Changes in Sexual Identity Labels in a Contemporary Cohort of Emerging Adult Women: Patterns, Prevalence and a Typology
Campbell, A., Perales, F., & Baxter, J. (2020). Changes in Sexual Identity Labels in a Contemporary Cohort of Emerging Adult Women: Patterns, Prevalence and a Typology. The Journal of Sex Research, 1-13.
Alice Campbell, Francisco Perales, and Janeen Baxter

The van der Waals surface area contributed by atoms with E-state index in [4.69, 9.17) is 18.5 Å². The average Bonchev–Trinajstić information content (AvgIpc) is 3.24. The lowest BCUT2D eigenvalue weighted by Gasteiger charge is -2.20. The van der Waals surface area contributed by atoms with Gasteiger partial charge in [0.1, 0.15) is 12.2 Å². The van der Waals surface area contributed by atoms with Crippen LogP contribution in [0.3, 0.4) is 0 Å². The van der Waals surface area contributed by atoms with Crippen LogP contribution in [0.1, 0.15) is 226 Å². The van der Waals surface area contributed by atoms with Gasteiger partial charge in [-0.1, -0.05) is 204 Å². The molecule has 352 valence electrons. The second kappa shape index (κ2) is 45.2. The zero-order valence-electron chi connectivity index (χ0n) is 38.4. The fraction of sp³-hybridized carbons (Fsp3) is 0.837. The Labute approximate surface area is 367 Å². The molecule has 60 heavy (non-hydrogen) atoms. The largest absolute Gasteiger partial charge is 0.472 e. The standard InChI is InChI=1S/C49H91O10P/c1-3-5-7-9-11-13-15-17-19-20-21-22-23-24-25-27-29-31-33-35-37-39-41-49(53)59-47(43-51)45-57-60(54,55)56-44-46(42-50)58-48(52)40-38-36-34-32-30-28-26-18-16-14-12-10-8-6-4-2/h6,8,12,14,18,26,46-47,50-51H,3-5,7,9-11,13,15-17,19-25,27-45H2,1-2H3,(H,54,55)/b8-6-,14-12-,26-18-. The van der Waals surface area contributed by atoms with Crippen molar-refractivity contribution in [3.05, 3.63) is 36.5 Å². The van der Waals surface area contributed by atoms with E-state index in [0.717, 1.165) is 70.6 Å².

Sexual attraction, behavior and identity are subject to change across the life course for some individuals, and certain developmental periods such as emerging adulthood appear particularly conducive to this. However, the evidence documenting these phenomena comes overwhelmingly from data collected 10–20 years ago. In the brief interlude since, the socio-political context has changed markedly and increasing numbers of women are reporting non-heterosexuality. Drawing on contemporary data from the Australian Longitudinal Study on Women’s Health (n = 16,870), we provide up to date evidence on changes in sexual identity labels among emerging adult women. We found that 19% of women changed their sexual identity label from one survey wave to the next, and 30.6% changed their identity label at least once across the four waves. Mostly heterosexual and bisexual labels were both more common and more stable in our sample than in previous studies. We propose a new typology of sexual identity sequences and fit this to our data, providing a blueprint for researchers looking to define sexual minority status longitudinally. Findings suggest that the ways women perceive and label their sexual orientation should be treated as dynamic phenomena situated within the nested temporalities of biographical and historical time.